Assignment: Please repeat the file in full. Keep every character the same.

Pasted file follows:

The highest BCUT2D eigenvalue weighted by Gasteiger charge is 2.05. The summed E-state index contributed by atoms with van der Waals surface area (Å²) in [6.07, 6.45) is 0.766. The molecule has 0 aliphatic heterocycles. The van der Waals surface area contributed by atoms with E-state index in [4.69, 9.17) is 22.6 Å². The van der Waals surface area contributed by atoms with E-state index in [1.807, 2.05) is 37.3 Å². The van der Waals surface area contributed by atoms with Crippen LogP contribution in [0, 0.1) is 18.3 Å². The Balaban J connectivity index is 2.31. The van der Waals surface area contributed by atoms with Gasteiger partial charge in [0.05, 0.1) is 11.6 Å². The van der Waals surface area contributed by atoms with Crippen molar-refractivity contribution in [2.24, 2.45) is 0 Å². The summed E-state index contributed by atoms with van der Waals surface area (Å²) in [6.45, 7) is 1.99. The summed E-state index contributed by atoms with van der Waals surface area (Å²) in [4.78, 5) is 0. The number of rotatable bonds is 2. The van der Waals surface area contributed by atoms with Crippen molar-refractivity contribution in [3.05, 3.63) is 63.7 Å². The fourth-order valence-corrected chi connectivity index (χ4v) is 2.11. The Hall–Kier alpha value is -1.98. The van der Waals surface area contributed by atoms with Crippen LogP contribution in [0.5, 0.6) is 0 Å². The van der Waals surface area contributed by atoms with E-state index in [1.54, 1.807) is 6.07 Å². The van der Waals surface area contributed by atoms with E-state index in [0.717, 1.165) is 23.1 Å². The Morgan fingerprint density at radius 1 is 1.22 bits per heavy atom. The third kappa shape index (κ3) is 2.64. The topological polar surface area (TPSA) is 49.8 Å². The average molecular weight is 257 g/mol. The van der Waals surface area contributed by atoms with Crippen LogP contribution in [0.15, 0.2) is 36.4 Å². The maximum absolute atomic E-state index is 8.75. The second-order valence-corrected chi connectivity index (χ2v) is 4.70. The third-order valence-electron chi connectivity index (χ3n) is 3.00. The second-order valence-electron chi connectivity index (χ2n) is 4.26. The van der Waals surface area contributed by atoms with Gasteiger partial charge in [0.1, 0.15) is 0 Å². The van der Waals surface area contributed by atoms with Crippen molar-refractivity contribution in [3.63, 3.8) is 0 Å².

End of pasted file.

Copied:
The highest BCUT2D eigenvalue weighted by Gasteiger charge is 2.05. The summed E-state index contributed by atoms with van der Waals surface area (Å²) in [6.07, 6.45) is 0.766. The molecule has 0 aliphatic heterocycles. The van der Waals surface area contributed by atoms with E-state index in [4.69, 9.17) is 22.6 Å². The van der Waals surface area contributed by atoms with E-state index in [1.807, 2.05) is 37.3 Å². The van der Waals surface area contributed by atoms with Crippen LogP contribution in [0, 0.1) is 18.3 Å². The Balaban J connectivity index is 2.31. The van der Waals surface area contributed by atoms with Gasteiger partial charge in [0.05, 0.1) is 11.6 Å². The van der Waals surface area contributed by atoms with Crippen molar-refractivity contribution in [2.24, 2.45) is 0 Å². The summed E-state index contributed by atoms with van der Waals surface area (Å²) in [6.45, 7) is 1.99. The summed E-state index contributed by atoms with van der Waals surface area (Å²) in [4.78, 5) is 0. The number of rotatable bonds is 2. The van der Waals surface area contributed by atoms with Crippen molar-refractivity contribution in [3.05, 3.63) is 63.7 Å². The fourth-order valence-corrected chi connectivity index (χ4v) is 2.11. The Hall–Kier alpha value is -1.98. The van der Waals surface area contributed by atoms with Crippen LogP contribution in [0.5, 0.6) is 0 Å². The van der Waals surface area contributed by atoms with E-state index in [1.54, 1.807) is 6.07 Å². The van der Waals surface area contributed by atoms with E-state index in [0.717, 1.165) is 23.1 Å². The Morgan fingerprint density at radius 1 is 1.22 bits per heavy atom. The third kappa shape index (κ3) is 2.64. The topological polar surface area (TPSA) is 49.8 Å². The average molecular weight is 257 g/mol. The van der Waals surface area contributed by atoms with Crippen LogP contribution in [0.15, 0.2) is 36.4 Å². The maximum absolute atomic E-state index is 8.75. The second-order valence-corrected chi connectivity index (χ2v) is 4.70. The third-order valence-electron chi connectivity index (χ3n) is 3.00. The second-order valence-electron chi connectivity index (χ2n) is 4.26. The van der Waals surface area contributed by atoms with Gasteiger partial charge in [0.1, 0.15) is 0 Å². The van der Waals surface area contributed by atoms with Crippen molar-refractivity contribution in [3.63, 3.8) is 0 Å².